• Here are a few examples of seismic retrofits – in this case, all are bracing added to buildings. In many other cases, the structural retrofit may be a RC shear wall, or other types of enhanced lateral force resistance.
  • Locational risk reduction simply means avoiding the risk. This can be accomplished for example by not building in areas of high shaking intensity, or on an earthquake fault, or in an area of liquefaction. While structural techniques are typically employed by engineers, locational techniques are usually employed by planners. Planning a city’s development is ways to avoid tsunami zones, landslides, liquefaction and other earthquake hazards is very effective. Hazard maps are needed for this kind of planning.
  • Risk Transfer traditionally refers to insurance, and is the method for reducing that risk that cannot otherwise be economically reduced by structural, locational or operational methods. Note that Risk Transfer doesn’t actually reduce the risk, but shifts it from the risk owner, to someone else (like the insurance company). Risk transfer typically doesn’t protect lives- if a building collapses, people are still killed. Insurance can be a mechanism for change however, if people see that its cheaper in the long run to reduce the risk via strengthening etc, rather than paying insurance premiums.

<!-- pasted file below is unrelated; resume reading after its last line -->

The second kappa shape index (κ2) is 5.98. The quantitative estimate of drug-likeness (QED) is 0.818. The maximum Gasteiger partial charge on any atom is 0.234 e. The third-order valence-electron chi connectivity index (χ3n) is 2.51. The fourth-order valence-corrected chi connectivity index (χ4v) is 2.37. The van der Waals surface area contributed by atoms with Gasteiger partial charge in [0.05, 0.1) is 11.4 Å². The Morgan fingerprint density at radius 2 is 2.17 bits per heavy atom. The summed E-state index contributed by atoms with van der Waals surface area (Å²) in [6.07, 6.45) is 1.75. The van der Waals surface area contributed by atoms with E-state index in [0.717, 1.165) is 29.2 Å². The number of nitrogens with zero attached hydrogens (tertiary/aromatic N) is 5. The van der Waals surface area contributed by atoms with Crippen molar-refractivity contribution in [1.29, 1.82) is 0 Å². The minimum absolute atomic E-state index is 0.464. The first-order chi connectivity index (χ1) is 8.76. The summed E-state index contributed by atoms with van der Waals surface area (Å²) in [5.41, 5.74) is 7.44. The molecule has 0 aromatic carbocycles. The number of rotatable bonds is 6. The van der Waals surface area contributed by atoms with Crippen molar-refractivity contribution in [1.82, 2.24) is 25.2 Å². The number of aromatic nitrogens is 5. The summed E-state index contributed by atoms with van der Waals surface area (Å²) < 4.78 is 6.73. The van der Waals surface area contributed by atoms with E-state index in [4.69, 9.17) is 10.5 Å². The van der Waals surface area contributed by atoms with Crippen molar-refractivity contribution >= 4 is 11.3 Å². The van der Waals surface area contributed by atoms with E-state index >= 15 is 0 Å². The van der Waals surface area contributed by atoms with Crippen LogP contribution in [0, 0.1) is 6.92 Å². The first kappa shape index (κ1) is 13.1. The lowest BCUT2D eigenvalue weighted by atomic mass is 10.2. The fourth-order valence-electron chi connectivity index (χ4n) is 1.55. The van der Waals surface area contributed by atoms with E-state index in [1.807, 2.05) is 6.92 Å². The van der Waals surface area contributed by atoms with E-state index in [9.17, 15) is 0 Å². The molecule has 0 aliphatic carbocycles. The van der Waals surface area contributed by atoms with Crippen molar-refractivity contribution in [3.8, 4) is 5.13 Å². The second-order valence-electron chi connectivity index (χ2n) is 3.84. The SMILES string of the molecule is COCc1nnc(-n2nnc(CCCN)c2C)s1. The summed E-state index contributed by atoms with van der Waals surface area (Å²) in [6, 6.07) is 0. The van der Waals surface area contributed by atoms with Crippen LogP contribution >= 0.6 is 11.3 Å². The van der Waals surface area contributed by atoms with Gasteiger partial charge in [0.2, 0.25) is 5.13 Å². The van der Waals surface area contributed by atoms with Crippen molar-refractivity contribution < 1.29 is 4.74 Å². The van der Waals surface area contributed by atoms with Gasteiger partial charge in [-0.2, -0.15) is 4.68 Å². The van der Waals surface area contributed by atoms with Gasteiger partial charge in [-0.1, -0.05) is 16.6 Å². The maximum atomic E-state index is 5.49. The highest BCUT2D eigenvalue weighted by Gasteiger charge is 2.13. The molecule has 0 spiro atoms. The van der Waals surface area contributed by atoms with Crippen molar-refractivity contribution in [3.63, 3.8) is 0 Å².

• The four methods of risk reduction can be used to break the chain of loss causation. Structural, Locational, Operational and Risk Transfer methods should each be examined, and the capability to reduce the risk and their corresponding cost, determined.